COMING UP: Don’t be fooled: Feminism isn’t really about choice

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OK, call me crazy. But I the only one who remembers, in my formative years, hearing repeatedly from the feminists that feminism was about freeing us women to make our own choices about our own lives? If we wanted to pursue high powered careers, we should be free to do that. And if we wanted to stay home and raise babies . . . well, that was a valid choice as well. One got the impression that they didn’t understand why any self-respecting woman would make such a choice. But they nevertheless gave some good lip service, sometimes through rather clenched jaws, to our right to choose it.

Well, apparently not so much anymore. Everything I have been reading lately indicates that the facade is gone. Motherhood is out. Careers are in.

That previous incarnation of feminism — the one where women get to make their own choices about their own lives — is now called “Choice Feminism.” And it is so 1995. If you don’t believe me, just google it. I did.

What I found was a whole lot of academic, Marxist-sounding ideology about class and the patriarchy and struggle and some “queer” stuff that I didn’t quite understand. Basically it all boiled down to this: we women may think we are making our own choices. But we aren’t, because our choices are all so influenced by the patriarchy and the oppressive conditions under which we are forced to exist.

So, we should instead choose what they tell us to choose.

At least that’s what it all sounded like to me.

I understand the criticism of “choice feminism” to a certain extent. Many writers spoke out against this idea that any choice a woman makes is somehow a feminist statement. The most-common example I saw was that of the “liberated” stripper who celebrates her stripper-ness as some kind of victory for feminism. Which doesn’t make a whole lot of sense to me.

But, do you know what the second-most common example was? The choice of a mother to stay at home with her kids.

It seems to baffle them that any woman would make such a bizarre sacrifice. It must be because of the patriarchy. Or because child raising is still perceived by our sexist society as “women’s work.” Or because we are still tethered to a ”1950’s male breadwinner model.”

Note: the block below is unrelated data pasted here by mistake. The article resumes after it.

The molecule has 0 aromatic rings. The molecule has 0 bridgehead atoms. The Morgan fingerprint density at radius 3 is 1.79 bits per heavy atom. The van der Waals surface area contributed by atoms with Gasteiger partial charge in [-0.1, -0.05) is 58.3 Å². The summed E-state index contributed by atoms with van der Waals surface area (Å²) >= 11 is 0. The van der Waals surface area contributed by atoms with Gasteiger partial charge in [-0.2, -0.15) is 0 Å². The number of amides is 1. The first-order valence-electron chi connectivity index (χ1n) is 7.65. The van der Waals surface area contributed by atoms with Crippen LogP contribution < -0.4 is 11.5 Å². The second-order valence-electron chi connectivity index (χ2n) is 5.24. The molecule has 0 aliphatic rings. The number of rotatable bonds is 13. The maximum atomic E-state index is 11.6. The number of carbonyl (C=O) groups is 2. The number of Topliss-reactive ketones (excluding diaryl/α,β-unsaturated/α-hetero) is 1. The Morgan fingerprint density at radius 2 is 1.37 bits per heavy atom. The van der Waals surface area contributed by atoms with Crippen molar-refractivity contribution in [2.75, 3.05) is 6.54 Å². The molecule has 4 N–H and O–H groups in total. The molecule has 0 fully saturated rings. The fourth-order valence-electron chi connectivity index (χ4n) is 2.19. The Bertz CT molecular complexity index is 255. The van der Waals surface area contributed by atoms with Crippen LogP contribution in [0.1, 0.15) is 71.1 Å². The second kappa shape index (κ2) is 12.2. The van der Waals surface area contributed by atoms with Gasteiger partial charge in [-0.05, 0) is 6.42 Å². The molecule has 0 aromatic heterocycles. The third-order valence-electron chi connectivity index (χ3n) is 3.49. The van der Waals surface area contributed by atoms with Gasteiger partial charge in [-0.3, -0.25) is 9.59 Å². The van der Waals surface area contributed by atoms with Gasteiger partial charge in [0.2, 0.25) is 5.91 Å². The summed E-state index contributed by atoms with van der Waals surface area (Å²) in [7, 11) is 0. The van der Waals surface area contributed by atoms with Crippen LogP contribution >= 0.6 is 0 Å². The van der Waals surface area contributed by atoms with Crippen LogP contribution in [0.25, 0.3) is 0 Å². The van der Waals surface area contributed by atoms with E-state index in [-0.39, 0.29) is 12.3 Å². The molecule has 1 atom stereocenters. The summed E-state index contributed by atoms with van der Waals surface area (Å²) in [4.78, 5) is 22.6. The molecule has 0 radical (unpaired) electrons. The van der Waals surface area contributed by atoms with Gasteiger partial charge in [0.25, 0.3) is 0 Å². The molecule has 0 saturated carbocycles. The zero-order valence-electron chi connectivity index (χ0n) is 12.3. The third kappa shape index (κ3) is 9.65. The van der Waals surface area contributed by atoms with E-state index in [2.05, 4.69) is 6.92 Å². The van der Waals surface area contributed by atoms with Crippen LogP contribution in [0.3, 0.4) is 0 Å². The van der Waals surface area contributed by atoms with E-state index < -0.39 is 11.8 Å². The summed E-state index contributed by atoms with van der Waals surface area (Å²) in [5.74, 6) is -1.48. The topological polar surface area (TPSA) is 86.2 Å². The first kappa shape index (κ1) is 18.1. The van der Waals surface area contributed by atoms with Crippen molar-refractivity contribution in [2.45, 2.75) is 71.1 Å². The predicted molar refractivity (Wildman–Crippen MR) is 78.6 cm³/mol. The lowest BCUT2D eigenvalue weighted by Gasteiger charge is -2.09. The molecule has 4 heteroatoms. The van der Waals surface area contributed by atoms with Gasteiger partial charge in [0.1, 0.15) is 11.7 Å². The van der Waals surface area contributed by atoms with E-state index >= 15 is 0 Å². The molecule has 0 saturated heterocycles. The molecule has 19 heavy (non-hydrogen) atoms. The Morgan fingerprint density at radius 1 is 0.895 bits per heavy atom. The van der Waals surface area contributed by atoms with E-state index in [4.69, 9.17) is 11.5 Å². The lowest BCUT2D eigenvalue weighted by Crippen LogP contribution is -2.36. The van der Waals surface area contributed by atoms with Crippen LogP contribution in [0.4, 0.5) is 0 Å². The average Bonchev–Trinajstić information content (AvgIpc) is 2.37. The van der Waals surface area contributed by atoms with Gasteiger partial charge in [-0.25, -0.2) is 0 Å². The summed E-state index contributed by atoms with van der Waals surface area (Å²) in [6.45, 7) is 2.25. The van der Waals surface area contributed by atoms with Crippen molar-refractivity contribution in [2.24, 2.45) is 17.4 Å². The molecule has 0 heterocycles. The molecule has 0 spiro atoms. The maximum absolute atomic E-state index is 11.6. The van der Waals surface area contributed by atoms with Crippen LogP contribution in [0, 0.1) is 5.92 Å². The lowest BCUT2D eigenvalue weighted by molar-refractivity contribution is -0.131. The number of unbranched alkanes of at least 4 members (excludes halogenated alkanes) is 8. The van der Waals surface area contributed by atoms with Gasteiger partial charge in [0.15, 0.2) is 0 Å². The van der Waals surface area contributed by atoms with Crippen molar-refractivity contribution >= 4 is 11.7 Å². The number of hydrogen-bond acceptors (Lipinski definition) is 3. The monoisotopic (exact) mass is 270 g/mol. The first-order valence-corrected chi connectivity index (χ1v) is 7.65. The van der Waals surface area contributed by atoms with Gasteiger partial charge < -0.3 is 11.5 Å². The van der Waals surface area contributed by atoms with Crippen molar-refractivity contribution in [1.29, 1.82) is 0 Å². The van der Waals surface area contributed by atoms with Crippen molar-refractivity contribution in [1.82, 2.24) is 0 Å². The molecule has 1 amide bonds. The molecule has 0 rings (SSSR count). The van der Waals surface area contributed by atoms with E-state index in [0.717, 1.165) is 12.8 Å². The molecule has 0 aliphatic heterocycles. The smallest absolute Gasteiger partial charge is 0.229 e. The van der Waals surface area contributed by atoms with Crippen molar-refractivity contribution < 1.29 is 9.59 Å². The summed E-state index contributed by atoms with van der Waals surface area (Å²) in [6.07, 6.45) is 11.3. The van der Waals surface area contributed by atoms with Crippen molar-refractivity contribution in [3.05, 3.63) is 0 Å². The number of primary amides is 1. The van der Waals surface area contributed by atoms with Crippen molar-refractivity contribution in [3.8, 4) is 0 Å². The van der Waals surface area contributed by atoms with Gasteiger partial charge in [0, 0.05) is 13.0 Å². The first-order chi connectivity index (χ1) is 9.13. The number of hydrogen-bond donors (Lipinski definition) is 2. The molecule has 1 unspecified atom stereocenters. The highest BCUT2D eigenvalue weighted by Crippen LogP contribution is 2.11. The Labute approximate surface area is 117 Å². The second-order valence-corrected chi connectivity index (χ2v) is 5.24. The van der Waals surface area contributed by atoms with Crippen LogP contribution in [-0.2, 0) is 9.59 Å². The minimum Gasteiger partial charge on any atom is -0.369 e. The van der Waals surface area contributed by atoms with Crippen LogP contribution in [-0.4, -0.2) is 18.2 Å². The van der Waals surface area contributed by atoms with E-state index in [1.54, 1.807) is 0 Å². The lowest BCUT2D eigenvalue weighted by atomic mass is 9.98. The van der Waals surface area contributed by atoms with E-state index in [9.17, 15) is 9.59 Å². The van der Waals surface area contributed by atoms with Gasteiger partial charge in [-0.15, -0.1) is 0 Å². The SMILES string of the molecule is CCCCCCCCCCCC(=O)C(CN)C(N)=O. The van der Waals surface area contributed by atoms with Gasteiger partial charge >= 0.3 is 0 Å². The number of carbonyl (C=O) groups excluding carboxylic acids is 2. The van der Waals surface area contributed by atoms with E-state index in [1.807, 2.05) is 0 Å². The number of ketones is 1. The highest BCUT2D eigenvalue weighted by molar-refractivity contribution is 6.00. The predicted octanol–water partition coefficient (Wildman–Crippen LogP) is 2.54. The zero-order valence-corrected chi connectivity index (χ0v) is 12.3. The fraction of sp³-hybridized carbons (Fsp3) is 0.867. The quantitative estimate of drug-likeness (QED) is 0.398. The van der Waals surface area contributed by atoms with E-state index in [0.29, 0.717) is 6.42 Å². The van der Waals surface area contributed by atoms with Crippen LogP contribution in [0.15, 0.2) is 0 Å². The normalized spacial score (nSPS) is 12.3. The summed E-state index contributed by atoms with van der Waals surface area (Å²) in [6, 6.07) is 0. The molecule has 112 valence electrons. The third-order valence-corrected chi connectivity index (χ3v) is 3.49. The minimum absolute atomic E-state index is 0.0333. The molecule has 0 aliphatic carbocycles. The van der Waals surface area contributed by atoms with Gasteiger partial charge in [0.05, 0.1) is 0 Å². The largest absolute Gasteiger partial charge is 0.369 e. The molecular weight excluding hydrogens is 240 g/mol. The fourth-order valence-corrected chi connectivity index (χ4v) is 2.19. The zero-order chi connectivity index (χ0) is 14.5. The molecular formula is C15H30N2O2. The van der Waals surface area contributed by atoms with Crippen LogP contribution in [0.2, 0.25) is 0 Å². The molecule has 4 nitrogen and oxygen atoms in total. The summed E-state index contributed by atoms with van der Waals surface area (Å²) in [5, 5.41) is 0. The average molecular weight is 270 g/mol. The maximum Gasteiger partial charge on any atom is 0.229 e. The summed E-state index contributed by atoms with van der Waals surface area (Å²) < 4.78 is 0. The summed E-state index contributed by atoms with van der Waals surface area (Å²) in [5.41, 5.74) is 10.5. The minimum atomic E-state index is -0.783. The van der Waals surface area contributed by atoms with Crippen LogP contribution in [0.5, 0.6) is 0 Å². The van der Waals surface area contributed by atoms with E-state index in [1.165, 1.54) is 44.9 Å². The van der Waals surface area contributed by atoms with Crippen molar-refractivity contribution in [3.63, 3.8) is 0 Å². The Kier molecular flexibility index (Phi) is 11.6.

It doesn’t seem to occur to them that it could be because women, having nurtured these tiny little creatures within their own bodies, may actually want to spend their time nurturing and raising them.

The piece de resistance was a widely circulated article in the Australian magazine RendezView, which actually proposes that mothers of school-aged children be forced, under penalty of law, to be “gainfully employed” outside the home. Says Sarrah Le Marquand, somewhat awkwardly, “Only when the tiresome and completely unfounded claim that ‘feminism is about choice’ is dead and buried (it’s not about choice, it’s about equality) will we consign restrictive gender stereotypes to history.”

So, I’m thinking that by “choice” she means “freedom of self-determination”; by “equality”, she means “women being just like men.”; and by “restrictive gender stereotypes”, she means “biological and psychosexual differences that impact our lifestyle choices.”

But the women of the world clearly aren’t voluntarily marching into her brave new world of gender uniformity. And so it is time to employ the long arm of the law. Says she, “. . . it’s time for a serious rethink of this kid-glove approach to women of child-bearing and child-rearing age. Holding us less accountable when it comes to our employment responsibilities is not doing anyone any favours [sic].”

(I have to confess I’m somewhat curious about what will happen to unemployment numbers in Australia when every mother exercises her “employment responsibilities” and enters the workforce. But I digress.)

And so, the mask is off. Feminism was never about allowing women to choose what they want. It is about coercing women to choose what these feminists want them to choose.

It is not not surprising that, in a recent poll, 85% of women responded that they support equality for women, yet only 15% said that they identify as a “feminist.” The movement has moved away from the women it is supposed to represent.

As for me, I don’t want the State, or the Feminist Powers That Be, to issue a list of acceptable choices for women. Particularly when it comes to the often complicated question of whether a mother works or stays at home.

I still subscribe to the apparently antiquated notion that decisions like these are best made by the couple in question.

I know. Call me crazy . . .